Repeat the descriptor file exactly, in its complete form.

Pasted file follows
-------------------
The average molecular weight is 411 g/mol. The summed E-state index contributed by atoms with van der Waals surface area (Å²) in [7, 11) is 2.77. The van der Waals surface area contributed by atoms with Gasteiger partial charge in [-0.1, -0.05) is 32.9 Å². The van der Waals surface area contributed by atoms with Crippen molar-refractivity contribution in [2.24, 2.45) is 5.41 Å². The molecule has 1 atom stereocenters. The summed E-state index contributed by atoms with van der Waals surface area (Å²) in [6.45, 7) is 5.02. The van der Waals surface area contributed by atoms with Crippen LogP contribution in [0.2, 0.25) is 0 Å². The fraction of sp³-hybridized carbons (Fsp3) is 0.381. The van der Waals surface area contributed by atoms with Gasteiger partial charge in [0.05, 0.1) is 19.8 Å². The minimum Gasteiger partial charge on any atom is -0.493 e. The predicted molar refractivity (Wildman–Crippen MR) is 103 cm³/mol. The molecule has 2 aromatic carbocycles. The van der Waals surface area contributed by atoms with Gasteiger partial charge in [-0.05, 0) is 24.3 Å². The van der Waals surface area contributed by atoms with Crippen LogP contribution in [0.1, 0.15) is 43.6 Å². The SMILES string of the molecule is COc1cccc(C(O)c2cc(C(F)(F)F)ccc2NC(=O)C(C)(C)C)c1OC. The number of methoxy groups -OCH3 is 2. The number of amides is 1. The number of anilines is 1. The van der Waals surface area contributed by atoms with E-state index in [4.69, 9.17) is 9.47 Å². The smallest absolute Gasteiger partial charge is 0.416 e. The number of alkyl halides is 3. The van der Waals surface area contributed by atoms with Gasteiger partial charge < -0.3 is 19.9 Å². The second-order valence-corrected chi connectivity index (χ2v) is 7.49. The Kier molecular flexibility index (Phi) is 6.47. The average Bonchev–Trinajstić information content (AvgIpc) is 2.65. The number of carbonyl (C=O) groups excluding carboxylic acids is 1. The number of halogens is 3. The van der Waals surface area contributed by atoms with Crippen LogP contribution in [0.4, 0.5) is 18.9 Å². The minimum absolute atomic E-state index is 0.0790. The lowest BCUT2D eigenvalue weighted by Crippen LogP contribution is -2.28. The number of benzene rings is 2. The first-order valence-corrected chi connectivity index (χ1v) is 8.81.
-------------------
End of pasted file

The average molecular weight is 411 g/mol. The summed E-state index contributed by atoms with van der Waals surface area (Å²) in [7, 11) is 2.77. The van der Waals surface area contributed by atoms with Gasteiger partial charge in [-0.1, -0.05) is 32.9 Å². The van der Waals surface area contributed by atoms with Crippen molar-refractivity contribution in [2.24, 2.45) is 5.41 Å². The molecule has 1 atom stereocenters. The summed E-state index contributed by atoms with van der Waals surface area (Å²) in [6.45, 7) is 5.02. The van der Waals surface area contributed by atoms with Crippen LogP contribution in [0.2, 0.25) is 0 Å². The fraction of sp³-hybridized carbons (Fsp3) is 0.381. The van der Waals surface area contributed by atoms with Gasteiger partial charge in [0.05, 0.1) is 19.8 Å². The minimum Gasteiger partial charge on any atom is -0.493 e. The predicted molar refractivity (Wildman–Crippen MR) is 103 cm³/mol. The molecule has 2 aromatic carbocycles. The van der Waals surface area contributed by atoms with Gasteiger partial charge in [-0.05, 0) is 24.3 Å². The van der Waals surface area contributed by atoms with Crippen LogP contribution in [0.1, 0.15) is 43.6 Å². The SMILES string of the molecule is COc1cccc(C(O)c2cc(C(F)(F)F)ccc2NC(=O)C(C)(C)C)c1OC. The number of methoxy groups -OCH3 is 2. The number of amides is 1. The number of anilines is 1. The van der Waals surface area contributed by atoms with E-state index in [4.69, 9.17) is 9.47 Å². The smallest absolute Gasteiger partial charge is 0.416 e. The number of alkyl halides is 3. The van der Waals surface area contributed by atoms with Gasteiger partial charge < -0.3 is 19.9 Å². The second-order valence-corrected chi connectivity index (χ2v) is 7.49. The Kier molecular flexibility index (Phi) is 6.47. The average Bonchev–Trinajstić information content (AvgIpc) is 2.65. The number of carbonyl (C=O) groups excluding carboxylic acids is 1. The number of halogens is 3. The van der Waals surface area contributed by atoms with Crippen LogP contribution in [0.4, 0.5) is 18.9 Å². The minimum absolute atomic E-state index is 0.0790. The lowest BCUT2D eigenvalue weighted by Crippen LogP contribution is -2.28. The number of benzene rings is 2. The first-order valence-corrected chi connectivity index (χ1v) is 8.81.